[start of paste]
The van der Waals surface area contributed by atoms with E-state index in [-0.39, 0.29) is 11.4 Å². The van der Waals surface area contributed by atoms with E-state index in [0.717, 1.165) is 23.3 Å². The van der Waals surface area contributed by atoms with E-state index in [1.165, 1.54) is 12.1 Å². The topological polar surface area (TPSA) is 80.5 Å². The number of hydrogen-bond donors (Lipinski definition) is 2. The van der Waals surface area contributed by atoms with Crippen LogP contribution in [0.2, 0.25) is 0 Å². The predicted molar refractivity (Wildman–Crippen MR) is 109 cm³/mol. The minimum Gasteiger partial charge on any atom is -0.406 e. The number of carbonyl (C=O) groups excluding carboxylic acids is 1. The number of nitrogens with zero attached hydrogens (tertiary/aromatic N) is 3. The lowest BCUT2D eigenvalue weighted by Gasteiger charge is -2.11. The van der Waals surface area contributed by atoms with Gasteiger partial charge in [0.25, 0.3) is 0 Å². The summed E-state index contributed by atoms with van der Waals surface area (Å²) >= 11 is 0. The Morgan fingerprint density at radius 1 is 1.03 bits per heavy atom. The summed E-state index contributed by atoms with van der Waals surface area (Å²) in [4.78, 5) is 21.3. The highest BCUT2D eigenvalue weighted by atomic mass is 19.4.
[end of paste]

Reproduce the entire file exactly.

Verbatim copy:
The van der Waals surface area contributed by atoms with E-state index in [-0.39, 0.29) is 11.4 Å². The van der Waals surface area contributed by atoms with E-state index in [0.717, 1.165) is 23.3 Å². The van der Waals surface area contributed by atoms with E-state index in [1.165, 1.54) is 12.1 Å². The topological polar surface area (TPSA) is 80.5 Å². The number of hydrogen-bond donors (Lipinski definition) is 2. The van der Waals surface area contributed by atoms with Crippen LogP contribution in [0.2, 0.25) is 0 Å². The predicted molar refractivity (Wildman–Crippen MR) is 109 cm³/mol. The minimum Gasteiger partial charge on any atom is -0.406 e. The number of carbonyl (C=O) groups excluding carboxylic acids is 1. The number of nitrogens with zero attached hydrogens (tertiary/aromatic N) is 3. The lowest BCUT2D eigenvalue weighted by Gasteiger charge is -2.11. The van der Waals surface area contributed by atoms with Gasteiger partial charge in [0.25, 0.3) is 0 Å². The summed E-state index contributed by atoms with van der Waals surface area (Å²) >= 11 is 0. The Morgan fingerprint density at radius 1 is 1.03 bits per heavy atom. The summed E-state index contributed by atoms with van der Waals surface area (Å²) in [4.78, 5) is 21.3. The highest BCUT2D eigenvalue weighted by atomic mass is 19.4.